This is timeless.
5
Brutal Resonance

Henric de la Cour - Mandrills

Henric De La Cour's second solo offering is quite honestly the most difficult thing I've had to write about in an age - not due to any issue with the music, production, or release, but simply due to the personal nature of it, and the myriad of conflicting emotions I find myself wrestling with throughout.

Henric isn't a newcomer by any means - Strip Music, Yvonne, his appearance with Agent Side Grinder. - all excellent. What makes this (and the self titled debut before it - retrospect is a wonderful gift) so harrowing is the fact that Henric suffers from Cystic Fibrosis (a fact being touched upon in an upcoming Swedish Documentary), and has already, very thankfully, survived far longer than the usual expectations. The truly sad aspect to this, of course, is obvious - and it brings an entire new meaning to most of De La Cour's songs and lyrics (Just listen to "Clinic" - the last time music was this harrowingly personal, Ian Curtis was still alive).

It's to be strictly noted however that 'Mandrills' is both a work of absolute genius, and, perhaps not quite as intentional as it reads at times, almost a diary. Whereas "HDLC" had roots in the Gothic culture, and directly referenced the Sisters of Mercy ("Gothic"), it also drew influence from the new-wave culture as a whole ("80s" strongly echoed Bauhaus). In stark contrast, 'Mandrills' leans closer to the Synthpop era, although it has moments that leap right back to the heart of it all.

"Mandrill" heralds the start of the release, with a Keyboard intro, slightly on the Church-Organ side. Henric's higher vocal range has always been a key point of his sound - it's very distinctive when it comes in. The piece builds into a more EBM- style track towards the end, and although it serves as a great opener, it's also a powerful track that almost ties off from the debut perfectly, acting as a barrier between both releases.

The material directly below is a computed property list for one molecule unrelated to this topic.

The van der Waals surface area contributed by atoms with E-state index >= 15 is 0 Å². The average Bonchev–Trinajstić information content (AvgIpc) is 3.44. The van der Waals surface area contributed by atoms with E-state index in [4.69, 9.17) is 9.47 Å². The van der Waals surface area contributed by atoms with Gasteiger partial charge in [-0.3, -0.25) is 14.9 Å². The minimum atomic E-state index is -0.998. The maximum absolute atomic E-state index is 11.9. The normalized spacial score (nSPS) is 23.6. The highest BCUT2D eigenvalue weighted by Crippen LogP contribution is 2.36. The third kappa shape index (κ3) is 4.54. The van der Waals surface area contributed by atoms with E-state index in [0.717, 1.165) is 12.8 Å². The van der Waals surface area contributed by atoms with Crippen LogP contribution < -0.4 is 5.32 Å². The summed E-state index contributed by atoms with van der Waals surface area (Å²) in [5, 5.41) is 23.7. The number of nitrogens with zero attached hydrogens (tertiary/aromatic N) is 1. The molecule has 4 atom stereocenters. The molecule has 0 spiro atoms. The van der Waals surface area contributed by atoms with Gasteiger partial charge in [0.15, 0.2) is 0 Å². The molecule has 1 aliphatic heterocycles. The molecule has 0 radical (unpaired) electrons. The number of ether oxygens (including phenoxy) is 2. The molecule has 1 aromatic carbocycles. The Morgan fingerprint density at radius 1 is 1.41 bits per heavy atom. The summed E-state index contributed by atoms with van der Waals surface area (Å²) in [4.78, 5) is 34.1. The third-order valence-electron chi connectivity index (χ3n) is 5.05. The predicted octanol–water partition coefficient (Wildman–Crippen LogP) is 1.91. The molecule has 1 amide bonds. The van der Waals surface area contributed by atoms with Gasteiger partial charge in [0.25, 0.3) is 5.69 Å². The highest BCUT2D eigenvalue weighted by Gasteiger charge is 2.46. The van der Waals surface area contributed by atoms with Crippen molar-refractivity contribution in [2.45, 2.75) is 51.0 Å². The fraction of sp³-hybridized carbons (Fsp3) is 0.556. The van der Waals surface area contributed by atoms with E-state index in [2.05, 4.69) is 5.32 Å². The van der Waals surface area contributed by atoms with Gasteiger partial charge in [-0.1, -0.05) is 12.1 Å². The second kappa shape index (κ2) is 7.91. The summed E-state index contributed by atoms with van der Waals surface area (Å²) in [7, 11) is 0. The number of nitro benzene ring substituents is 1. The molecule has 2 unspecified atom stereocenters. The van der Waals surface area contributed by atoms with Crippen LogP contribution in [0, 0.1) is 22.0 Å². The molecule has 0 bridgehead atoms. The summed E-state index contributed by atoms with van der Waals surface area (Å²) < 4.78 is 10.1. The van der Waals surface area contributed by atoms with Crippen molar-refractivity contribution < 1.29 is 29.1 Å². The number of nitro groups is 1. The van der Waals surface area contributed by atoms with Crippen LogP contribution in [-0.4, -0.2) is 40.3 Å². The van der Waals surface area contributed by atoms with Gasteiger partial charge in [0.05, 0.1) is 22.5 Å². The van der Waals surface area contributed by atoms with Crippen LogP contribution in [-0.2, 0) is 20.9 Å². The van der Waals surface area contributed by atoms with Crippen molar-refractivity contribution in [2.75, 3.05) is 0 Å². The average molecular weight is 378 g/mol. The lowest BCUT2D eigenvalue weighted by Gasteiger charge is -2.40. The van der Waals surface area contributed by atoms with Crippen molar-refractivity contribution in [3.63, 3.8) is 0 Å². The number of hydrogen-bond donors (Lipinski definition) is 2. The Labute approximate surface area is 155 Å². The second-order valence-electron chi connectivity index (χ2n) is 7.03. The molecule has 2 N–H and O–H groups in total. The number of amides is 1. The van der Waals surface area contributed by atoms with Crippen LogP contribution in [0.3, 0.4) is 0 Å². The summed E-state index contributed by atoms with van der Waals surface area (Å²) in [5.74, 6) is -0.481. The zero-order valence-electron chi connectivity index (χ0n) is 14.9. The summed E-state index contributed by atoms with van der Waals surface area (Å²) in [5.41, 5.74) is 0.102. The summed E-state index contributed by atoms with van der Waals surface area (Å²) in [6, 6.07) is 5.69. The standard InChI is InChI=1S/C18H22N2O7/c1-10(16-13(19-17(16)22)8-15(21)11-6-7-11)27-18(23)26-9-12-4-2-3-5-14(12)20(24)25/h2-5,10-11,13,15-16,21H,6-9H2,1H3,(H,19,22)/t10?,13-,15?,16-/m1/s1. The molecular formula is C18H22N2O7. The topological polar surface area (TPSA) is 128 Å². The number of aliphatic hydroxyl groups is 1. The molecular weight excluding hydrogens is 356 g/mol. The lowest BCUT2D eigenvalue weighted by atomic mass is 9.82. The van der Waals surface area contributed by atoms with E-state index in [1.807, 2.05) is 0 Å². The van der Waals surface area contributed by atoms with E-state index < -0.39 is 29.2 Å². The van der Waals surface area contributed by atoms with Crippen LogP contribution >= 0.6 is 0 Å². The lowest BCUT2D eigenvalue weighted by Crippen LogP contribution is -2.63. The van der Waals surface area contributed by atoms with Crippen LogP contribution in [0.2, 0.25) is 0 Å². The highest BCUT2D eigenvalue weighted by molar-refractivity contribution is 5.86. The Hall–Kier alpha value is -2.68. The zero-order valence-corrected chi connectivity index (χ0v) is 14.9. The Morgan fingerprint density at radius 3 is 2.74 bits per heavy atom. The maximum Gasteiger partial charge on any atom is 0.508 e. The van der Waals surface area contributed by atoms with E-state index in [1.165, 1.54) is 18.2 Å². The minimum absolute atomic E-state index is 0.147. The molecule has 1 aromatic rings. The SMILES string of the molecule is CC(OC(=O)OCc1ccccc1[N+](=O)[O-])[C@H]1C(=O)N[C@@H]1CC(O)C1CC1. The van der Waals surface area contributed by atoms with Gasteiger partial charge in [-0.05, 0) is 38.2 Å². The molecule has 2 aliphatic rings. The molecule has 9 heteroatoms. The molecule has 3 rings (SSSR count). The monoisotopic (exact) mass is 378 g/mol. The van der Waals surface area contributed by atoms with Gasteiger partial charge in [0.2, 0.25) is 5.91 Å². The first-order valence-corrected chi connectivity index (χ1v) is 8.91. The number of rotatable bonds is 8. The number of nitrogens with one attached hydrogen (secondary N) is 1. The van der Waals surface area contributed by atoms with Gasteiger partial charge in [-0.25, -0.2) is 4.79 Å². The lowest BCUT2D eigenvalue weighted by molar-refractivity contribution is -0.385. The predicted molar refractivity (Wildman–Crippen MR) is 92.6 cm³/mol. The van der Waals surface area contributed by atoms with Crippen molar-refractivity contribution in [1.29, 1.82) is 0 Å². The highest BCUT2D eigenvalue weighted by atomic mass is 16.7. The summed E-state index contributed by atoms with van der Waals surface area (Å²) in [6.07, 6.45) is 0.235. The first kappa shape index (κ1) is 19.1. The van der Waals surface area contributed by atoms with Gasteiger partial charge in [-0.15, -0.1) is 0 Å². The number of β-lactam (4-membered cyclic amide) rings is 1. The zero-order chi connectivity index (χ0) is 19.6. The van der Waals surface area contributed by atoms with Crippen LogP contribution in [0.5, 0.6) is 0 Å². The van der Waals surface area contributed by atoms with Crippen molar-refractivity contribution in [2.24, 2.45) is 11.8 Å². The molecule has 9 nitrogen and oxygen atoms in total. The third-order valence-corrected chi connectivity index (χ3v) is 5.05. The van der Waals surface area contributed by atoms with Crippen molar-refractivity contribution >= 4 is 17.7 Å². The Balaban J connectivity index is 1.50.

"Chasing Dark" - my god. The intro to this song is breathtaking. Henric also did an acoustic version at Kollaps to promote the release - and it's easy to see why. The first half of the song is a riveting piece, but the chorus is just absolutely incredible. "I ran from the morning, chasing dark" - the way Henric sings this is just textbook, but as the chorus continues, you hear "Seconds left to live" which gives not only the song title and concept, but the entire release a very bleak and depressing feel. Ultimately, Chasing Dark is a huge, huge song and deserves to be a hit. Repeatable en massé.

"Grenade" is familiar from the Cassette/Vinyl single that Henric put out previously. The Venom cover "Harmony Dies" remains an exclusive b-side to that release. A slower piece, initially Grenade seemed out of place; coming off the back of the debut - however it's a great introduction to the more reflective work found here.

"Hank Psycho" comes next, as a sister track to the earlier "Hank Solo". I'm not sure on the reference - it seems to suggest Star Wars, but it seems REALLY unlikely. The slower, more disco intro sounds familiar - I can't tell you why, but it's a nice track to break the album up. Like numerous tracks before it, it has some lyrics that are quite morose, with the gift of insight "The way I feel now, the condition I am in".